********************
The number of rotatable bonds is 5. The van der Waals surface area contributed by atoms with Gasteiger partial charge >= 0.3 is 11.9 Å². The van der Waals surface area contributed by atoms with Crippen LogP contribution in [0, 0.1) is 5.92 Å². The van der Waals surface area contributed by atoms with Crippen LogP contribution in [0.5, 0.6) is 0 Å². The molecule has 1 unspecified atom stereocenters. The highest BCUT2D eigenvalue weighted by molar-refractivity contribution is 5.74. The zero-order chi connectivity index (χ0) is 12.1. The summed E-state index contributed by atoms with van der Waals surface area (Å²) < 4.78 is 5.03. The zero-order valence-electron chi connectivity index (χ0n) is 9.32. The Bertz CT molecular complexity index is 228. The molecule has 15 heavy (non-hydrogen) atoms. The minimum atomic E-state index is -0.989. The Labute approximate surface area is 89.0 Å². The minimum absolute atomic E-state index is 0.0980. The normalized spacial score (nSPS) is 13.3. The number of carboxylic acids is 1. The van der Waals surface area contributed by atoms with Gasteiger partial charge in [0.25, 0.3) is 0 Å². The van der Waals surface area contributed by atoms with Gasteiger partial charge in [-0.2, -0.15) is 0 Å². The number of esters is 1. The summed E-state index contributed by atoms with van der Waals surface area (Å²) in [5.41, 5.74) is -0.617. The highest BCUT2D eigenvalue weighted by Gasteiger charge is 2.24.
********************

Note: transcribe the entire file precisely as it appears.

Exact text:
The number of rotatable bonds is 5. The van der Waals surface area contributed by atoms with Gasteiger partial charge >= 0.3 is 11.9 Å². The van der Waals surface area contributed by atoms with Crippen LogP contribution in [0, 0.1) is 5.92 Å². The van der Waals surface area contributed by atoms with Crippen LogP contribution in [0.5, 0.6) is 0 Å². The molecule has 1 unspecified atom stereocenters. The highest BCUT2D eigenvalue weighted by molar-refractivity contribution is 5.74. The zero-order chi connectivity index (χ0) is 12.1. The summed E-state index contributed by atoms with van der Waals surface area (Å²) < 4.78 is 5.03. The zero-order valence-electron chi connectivity index (χ0n) is 9.32. The Bertz CT molecular complexity index is 228. The molecule has 15 heavy (non-hydrogen) atoms. The minimum atomic E-state index is -0.989. The Labute approximate surface area is 89.0 Å². The minimum absolute atomic E-state index is 0.0980. The normalized spacial score (nSPS) is 13.3. The number of carboxylic acids is 1. The van der Waals surface area contributed by atoms with Gasteiger partial charge in [0.25, 0.3) is 0 Å². The van der Waals surface area contributed by atoms with Gasteiger partial charge in [-0.2, -0.15) is 0 Å². The number of esters is 1. The summed E-state index contributed by atoms with van der Waals surface area (Å²) in [5.41, 5.74) is -0.617. The highest BCUT2D eigenvalue weighted by Gasteiger charge is 2.24.